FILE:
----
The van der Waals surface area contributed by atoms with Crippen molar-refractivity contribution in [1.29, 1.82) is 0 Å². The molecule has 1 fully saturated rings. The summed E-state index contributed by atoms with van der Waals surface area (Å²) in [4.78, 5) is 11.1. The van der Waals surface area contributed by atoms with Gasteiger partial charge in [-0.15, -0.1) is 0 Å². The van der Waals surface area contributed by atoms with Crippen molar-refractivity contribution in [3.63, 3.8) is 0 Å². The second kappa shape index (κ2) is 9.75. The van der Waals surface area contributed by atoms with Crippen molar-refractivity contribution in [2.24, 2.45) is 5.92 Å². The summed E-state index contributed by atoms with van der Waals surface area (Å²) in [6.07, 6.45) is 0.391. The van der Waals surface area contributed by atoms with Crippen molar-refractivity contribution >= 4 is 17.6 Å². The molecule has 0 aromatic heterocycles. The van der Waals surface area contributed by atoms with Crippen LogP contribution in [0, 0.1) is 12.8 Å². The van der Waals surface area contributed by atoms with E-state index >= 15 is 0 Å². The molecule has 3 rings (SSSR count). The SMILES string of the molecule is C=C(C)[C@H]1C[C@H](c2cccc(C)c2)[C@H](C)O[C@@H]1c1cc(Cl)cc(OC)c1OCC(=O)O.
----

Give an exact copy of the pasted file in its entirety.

The van der Waals surface area contributed by atoms with Crippen molar-refractivity contribution in [1.29, 1.82) is 0 Å². The molecule has 1 fully saturated rings. The summed E-state index contributed by atoms with van der Waals surface area (Å²) in [4.78, 5) is 11.1. The van der Waals surface area contributed by atoms with Gasteiger partial charge in [-0.15, -0.1) is 0 Å². The van der Waals surface area contributed by atoms with Crippen molar-refractivity contribution in [3.63, 3.8) is 0 Å². The second kappa shape index (κ2) is 9.75. The van der Waals surface area contributed by atoms with Crippen molar-refractivity contribution in [2.24, 2.45) is 5.92 Å². The summed E-state index contributed by atoms with van der Waals surface area (Å²) in [6.07, 6.45) is 0.391. The van der Waals surface area contributed by atoms with Crippen molar-refractivity contribution >= 4 is 17.6 Å². The molecule has 0 aromatic heterocycles. The van der Waals surface area contributed by atoms with Crippen LogP contribution in [0, 0.1) is 12.8 Å². The van der Waals surface area contributed by atoms with E-state index >= 15 is 0 Å². The molecule has 3 rings (SSSR count). The SMILES string of the molecule is C=C(C)[C@H]1C[C@H](c2cccc(C)c2)[C@H](C)O[C@@H]1c1cc(Cl)cc(OC)c1OCC(=O)O.